AECL, despite being a federal authority under the Act, ignores decommissioning projects, and delegates the determination of the significance of other waste-related activities (such as a new intermediate-level waste storage facility) to its private contractor, Canadian Nuclear Laboratories. This is not allowed under the Act.
With regard to health, safety and environmental aspects of radioactive waste management, NRCan rejected the following civil society suggestions on the policy draft:
Radioactive waste will be contained and monitored to ensure it remains isolated from the accessible biosphere for the time frame relevant to the category of waste;” and “Prioritize the health, safety and security of people and the environment by requiring that radioactive wastes are kept contained and isolated from the biosphere.”
These suggestions were based on the International Atomic Energy Agency (IAEA) safety standard for radioactive waste disposal. The IAEA says:
The specific aims of disposal are:
(a) To contain the waste;
(b) To isolate the waste from the accessible biosphere and to reduce substantially the likelihood of, and all possible consequences of, inadvertent human intrusion into the waste;
(c) To inhibit, reduce and delay the migration of radionuclides at any time from the waste to the accessible biosphere;
(d) To ensure that the amounts of radionuclides reaching the accessible biosphere due to any migration from the disposal facility are such that possible radiological consequences are acceptably low at all times.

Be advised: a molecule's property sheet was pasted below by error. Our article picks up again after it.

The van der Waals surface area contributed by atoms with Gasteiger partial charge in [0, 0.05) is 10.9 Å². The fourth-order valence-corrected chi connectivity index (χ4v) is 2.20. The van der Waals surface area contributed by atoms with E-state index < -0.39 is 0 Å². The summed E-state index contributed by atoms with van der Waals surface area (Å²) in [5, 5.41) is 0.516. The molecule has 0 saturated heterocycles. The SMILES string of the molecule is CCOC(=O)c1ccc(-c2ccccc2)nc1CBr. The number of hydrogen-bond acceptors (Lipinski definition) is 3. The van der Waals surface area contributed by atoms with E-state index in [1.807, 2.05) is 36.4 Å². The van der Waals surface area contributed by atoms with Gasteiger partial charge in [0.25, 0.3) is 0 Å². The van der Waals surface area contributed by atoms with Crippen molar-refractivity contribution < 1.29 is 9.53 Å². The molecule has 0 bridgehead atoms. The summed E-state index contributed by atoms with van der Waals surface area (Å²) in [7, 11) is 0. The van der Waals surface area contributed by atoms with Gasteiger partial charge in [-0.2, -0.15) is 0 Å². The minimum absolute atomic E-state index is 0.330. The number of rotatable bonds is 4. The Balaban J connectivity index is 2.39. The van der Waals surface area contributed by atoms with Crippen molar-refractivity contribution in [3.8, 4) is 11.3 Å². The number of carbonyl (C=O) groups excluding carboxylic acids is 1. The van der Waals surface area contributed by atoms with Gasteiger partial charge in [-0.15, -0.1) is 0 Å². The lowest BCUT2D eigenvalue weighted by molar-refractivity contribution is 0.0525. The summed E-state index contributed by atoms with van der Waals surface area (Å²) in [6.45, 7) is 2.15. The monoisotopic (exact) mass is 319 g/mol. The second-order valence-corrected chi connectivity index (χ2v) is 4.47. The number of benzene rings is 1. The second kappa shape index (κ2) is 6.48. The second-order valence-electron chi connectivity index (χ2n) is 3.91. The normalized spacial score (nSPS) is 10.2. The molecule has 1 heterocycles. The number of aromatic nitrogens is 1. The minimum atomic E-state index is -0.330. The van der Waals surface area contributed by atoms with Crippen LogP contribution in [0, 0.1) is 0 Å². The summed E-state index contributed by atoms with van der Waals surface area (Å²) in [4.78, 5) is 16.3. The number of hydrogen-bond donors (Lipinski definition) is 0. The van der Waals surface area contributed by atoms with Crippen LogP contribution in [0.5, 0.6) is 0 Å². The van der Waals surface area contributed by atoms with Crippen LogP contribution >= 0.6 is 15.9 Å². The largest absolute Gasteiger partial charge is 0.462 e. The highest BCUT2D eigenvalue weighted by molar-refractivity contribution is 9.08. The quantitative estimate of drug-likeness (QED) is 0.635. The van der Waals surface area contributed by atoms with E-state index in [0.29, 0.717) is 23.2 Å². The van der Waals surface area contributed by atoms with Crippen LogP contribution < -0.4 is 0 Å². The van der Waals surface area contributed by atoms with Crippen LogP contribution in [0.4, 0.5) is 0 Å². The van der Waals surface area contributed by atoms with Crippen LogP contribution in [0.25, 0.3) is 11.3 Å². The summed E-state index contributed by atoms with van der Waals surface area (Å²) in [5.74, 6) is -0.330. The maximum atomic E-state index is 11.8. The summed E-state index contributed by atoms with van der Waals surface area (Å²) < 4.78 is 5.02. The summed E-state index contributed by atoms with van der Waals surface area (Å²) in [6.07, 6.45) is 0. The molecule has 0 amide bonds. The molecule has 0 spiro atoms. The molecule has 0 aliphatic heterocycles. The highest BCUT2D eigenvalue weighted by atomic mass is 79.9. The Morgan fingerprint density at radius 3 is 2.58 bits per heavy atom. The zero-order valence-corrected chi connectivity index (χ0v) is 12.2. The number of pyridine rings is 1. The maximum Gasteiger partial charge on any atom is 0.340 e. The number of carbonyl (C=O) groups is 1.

The new policy does not contain the words “biosphere”, “isolation”, “migration” or “intrusion”, instead substituting vague phrases such as “ensure protection of the environment”. The policy’s failure to commit to isolating waste from the biosphere allows the nuclear industry to use the environment – particularly water bodies – as a way of diluting and disposing of its radioactive waste.
The policy’s failure to commit to isolating waste from the biosphere allows the nuclear industry to use the environment – particularly water bodies – as a way of diluting and disposing of its radioactive waste.
Dilution is the strategy employed by the “NSDF project”, announced by a consortium of multinational companies immediately after the Harper government contracted them to deal with the 75-year accumulation of radioactive waste at AECL’s nuclear sites across Canada. The NSDF would be Canada’s first permanent disposal facility for radioactive waste from nuclear reactors – a million-cubic-meter mound of waste next to the Ottawa River, including a pipeline that would discharge partially-treated leachate from the mound into a lake that drains into the river. It would set a terrible precedent for future facilities.
First Nations have expressed serious concerns about the NSDF project and two other permanent disposal projects that involve entombing AECL prototype reactors in concrete and grout and abandoning them next to the Ottawa and Winnipeg Rivers.
After the public comment period on the draft policy, a new section was added entitled “Canada’s commitment towards building partnerships and advancing reconciliation with Indigenous peoples.” It calls for “early, continuous and meaningful engagement” in future radioactive waste projects. However, the policy is silent on the question of whether the current disposal projects – announced without that early engagement – could be approved without the free, prior and informed consent of First Nations. Nor does the new policy commit to First Nations “consent” for future projects.